3 Answers

christaylor Points0

It's not mandatory but it's a good idea for many reasons:

  • If done prior to admission decisions being announced, it can help demonstrate to a prospective school that you're sincerely interested. They want the students they select to accept and enroll. A visit can help convey to them that that's more likely to happen if they accept you.
  • There is no substitute for being there in person to really understand what it's like. Hearing about a school, looking at it online, talking to others about it...those are all helpful. Those should help you narrow the choices. But there are things that you can only discover in person. What appears to be your top choice might suddenly drop down the list and conversely another might make a big jump to the top. 
  • It helps the student get a sense of the type of school they're looking for. Big, small, spread out, compact, middle of a large community, more remote. Again, the best way to understand is to be there in person.
  • Would you move to a new city, possibly a new state for 4 or 5 years and not visit first?
Jon Semcer Points0
Since many schools are seeing an increase in applications and it is difficult to tell who is really interested in attending and who is applying as a back up to other schools, or their parents "made" them apply, or the student wants to collect admission "Trophy Letters of Acceptances," colleges, a number of years ago, started to track a student's level of interest in their school. This tracking is computer generated and every contact with the admission office ( calls or e mails ) is recorded. The same for campus visits, speaking to a rep at a college fair, visiting with the area rep when they visit your high school, attending an Open House, or scheduling an interview, or staying over night. The campus visit is a critical piece in the student's ability to make judgments about the college and it demonstrates an interest in the school. If a student is not a clear-cut admit based on SAT/ ACT scores, rank, grade point average and other supporting materials, when the student 's jacket (file) is discussed in committee one of the topics will be "student interest". Take the campus visit; (make sure you register with the admission office) it is important.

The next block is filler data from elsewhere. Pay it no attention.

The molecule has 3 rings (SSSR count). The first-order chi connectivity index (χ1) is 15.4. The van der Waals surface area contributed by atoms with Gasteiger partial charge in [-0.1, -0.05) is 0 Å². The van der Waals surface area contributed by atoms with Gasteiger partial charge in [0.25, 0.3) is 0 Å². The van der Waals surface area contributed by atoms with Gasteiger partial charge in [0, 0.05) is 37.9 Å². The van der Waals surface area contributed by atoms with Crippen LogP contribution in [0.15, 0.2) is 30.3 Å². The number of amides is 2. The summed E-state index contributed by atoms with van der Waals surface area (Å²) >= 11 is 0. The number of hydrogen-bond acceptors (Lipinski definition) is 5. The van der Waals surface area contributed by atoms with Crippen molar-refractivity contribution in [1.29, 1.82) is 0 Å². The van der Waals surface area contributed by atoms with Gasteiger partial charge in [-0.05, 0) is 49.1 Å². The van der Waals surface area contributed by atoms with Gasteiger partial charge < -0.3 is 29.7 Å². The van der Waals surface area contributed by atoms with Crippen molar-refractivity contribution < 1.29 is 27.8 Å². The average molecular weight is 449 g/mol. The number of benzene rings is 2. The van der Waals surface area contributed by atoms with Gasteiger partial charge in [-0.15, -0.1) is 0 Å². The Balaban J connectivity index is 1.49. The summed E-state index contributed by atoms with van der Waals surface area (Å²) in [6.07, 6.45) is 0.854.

Janice Kirn-Sottilaro Points0
I ask clients to visit schools in their area in order to see what size school they are comfortable with. I do not ask them to apply to these schools but, to park as far away from the main campus as possible and to walk, walk, walk. You know as a freshmen the student is likely to be assigned classes "all the way on the other side of campus" so it is important for them to know if they are comfortable walking a long distance from class to class or, if they prefer the smaller campus style where everything is within a 2 or 3 minute distance from each other. Once students have established for themselves what size school they are interested in, the real search can begin by signing onto www.collegeview.com, responding to the questions and generating a list of possible schools. As students begin to investigate colleges on their list, it is a good idea to visit a few. Please do not feel compelled to visit each school but some perhaps, those higher on the list so the student can judge first hand now, if they are comfortable on a particular campus or not. In the spring (or sooner if applying ED) once accepted, then students really do need to visit each campus in order to make a final decision. Making any and all contact with admission reps. is essential in order for them to be able to judge a student's level of interest but, you can achieve this through email with present day technology but nothing, nothing can replace actually walking the campus. Good Luck!

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